Going into 2013, my words were Publish (a repeat from 2012), Legacy, and Now. Although I had some real successes, I don’t think I did a good job integrating that mindset (except for the fact perhaps that I obsessed a lot about my failure — or inability — to bring about the change).  I had some success building and implementing a social-media content strategy that focused less on ego metrics (Impressions and Likes) and more on being helpful (more on that in a near-future post).  I dropped 30+ pounds.  And I began asking (and sharing) a question — Is the Juice Worth the Squeeze? — that resonated with teammates and business partners.  And yet, I don’t feel that I gained significant traction, in part because I didn’t always change gears when the answer to the Juice question was no.

But it’s a new year and a new opportunity.  Here are this year’s words.  They are more actionable and less squishy and I’m optimistic that I’ll be in a different frame of mind as I update this in 12 months.

Discipline:  This is bigger in scope than Publish.  I need to post more often (but only content that matters), strengthen relationships more deliberately (particularly on LinkedIn), share more tweets, and perhaps most important, prioritize more effectively.  My To Do list in 2013 was huge. While I consistently got my “check marks,” I didn’t always focus on the most important things. I’ve already implemented a Brogan OMFG suggestion — my Daily To Do list only has five items on it so improve my focus.

Passion:  In many ways, the professional and personal challenges I’ve faced this year have been deflating. Human speed bumps at work have made it far more difficult to “leap out of bed, ready to face the day’s challenges” than at any other time in my life.  The key to success with this word is finding interesting projects that will engage me and make a difference in people’s lives (and being more patient during the Execution phase). It could mean being deliberate about experiencing different things (e.g., books, music) and incorporating them into my life.  There’s no metrics attached to this one, beyond how I feel in the morning when I wake up.

Change:  There’s an old story about a frog and scorpion trying to cross a raging river.  The frog, who can’t see the shore over the waves, is reluctant to carry the scorpion out of fear he’ll be killed.  The scorpion points out that if he kills the frog, he dies too.  Halfway across the stream, the frog feels a sting and, as he starts to go under, asks the scorpion why.  “Because it’s my nature,” says the scorpion.

My nature is to be the bulldog to the point where I sometimes seem to seek or embrace conflict within a corporate culture that doesn’t.  I’m impatient with people who hide behind process or bring dozens of people into an initiative to avoid taking responsibility for the decision or for execution.  I have to change (or perhaps) tweak my approach if I want to be happy.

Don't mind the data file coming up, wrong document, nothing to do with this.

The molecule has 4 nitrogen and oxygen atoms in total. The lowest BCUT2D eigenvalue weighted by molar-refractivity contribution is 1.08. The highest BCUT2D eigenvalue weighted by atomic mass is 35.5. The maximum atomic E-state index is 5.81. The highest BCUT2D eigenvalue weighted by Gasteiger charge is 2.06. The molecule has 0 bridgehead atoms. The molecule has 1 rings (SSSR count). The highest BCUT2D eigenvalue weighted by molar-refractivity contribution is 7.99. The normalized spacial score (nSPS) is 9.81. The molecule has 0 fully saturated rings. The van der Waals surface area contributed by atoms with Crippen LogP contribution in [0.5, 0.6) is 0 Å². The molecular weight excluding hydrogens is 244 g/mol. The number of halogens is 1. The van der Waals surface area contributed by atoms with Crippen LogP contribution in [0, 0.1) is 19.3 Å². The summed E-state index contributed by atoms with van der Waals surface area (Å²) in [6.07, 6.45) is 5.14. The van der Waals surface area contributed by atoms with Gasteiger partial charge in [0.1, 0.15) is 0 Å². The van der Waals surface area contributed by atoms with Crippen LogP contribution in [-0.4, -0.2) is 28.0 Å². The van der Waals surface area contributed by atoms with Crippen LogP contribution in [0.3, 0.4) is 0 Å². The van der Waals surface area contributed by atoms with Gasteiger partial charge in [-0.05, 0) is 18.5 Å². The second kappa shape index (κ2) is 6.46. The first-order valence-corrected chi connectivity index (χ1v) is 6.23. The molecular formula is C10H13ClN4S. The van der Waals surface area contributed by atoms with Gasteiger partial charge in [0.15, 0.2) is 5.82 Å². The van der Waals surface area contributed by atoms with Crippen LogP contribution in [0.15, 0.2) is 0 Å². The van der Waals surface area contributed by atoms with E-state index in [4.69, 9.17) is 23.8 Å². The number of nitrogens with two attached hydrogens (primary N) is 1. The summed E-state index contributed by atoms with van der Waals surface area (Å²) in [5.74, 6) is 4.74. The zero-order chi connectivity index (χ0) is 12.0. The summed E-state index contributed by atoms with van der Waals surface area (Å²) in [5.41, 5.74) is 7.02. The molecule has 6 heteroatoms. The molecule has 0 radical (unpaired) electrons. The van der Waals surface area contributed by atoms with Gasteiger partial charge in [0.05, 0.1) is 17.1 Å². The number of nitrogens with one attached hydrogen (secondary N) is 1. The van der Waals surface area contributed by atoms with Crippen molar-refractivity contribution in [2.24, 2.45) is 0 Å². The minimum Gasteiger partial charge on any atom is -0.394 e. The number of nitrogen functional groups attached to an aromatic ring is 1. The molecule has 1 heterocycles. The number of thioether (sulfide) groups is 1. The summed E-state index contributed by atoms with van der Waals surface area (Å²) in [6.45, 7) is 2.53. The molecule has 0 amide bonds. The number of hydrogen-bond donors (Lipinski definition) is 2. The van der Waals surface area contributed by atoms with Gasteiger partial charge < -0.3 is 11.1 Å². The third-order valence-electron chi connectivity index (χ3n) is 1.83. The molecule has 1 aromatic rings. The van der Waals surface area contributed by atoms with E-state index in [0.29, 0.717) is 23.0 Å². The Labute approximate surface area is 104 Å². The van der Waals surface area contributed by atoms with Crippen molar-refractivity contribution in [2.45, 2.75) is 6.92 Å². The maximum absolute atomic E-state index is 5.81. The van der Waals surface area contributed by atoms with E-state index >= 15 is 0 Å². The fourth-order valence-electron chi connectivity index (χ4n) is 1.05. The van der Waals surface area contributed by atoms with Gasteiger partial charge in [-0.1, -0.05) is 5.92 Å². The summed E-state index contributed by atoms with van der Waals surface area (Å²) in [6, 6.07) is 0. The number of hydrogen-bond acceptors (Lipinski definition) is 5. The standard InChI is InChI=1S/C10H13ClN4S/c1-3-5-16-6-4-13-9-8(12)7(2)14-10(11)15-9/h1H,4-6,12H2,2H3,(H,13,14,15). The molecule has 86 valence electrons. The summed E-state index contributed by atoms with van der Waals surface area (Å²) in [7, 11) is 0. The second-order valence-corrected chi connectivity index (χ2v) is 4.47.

Change in this context means patience — more deep breaths or waiting until the next day to hit Send on that e-mail. It means finding an environment that embraces the creative process (innovation) and celebrates aggressive execution. It likely requires a move away from being a “support partner” and a return to a leadership role.  It may require a change in this “leopard’s spots.” Perhaps it’s doing something completely different.  We’ll see.

Those are my three words.  What are yours?

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Dec 30 2013

Good Read: Perfecting Your Pitch by Ron Shapiro

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Practice What You Want to Preach is key to a successful negotiation.

Practice What You Want to Preach is key to success in the Propose phase of a negotiation.

One of the best pieces of negotiating advice I ever got came from Ron Shapiro prior to a two-day seminar with MBNA executives.  “Practice what you want to preach,” he said to me.  It’s advice that has stuck with me for more than a decade.

I was a bit surprised that I didn’t see that phrase in Ron’s new book, Perfecting Your PItch.

Perfecting Your Pitch feels a bit like a sequel to his acclaimed The Power of Nice.  And like a lot of sequels, I don’t think it’s as strong as the original.

There are certainly some useful pieces — the cornerstone of the book is the three-legged stool that drives his other books (e.g., the three P’s of Prepare, Probe, and Propose in the first book).  In this case, it’s the “Three D’s” of Draft, Devil’s Advocate, and Deliver — and they’re certainly a strong mnemonic device for a reader.

As the headline notes, I think this is a Good Read — not a Must Read like some of the other books I’ve written about in these pages.  I was a bit disappointed by how he characterized the development of the Objection Planner and the larger role that the affinity executives at MBNA played in its creation.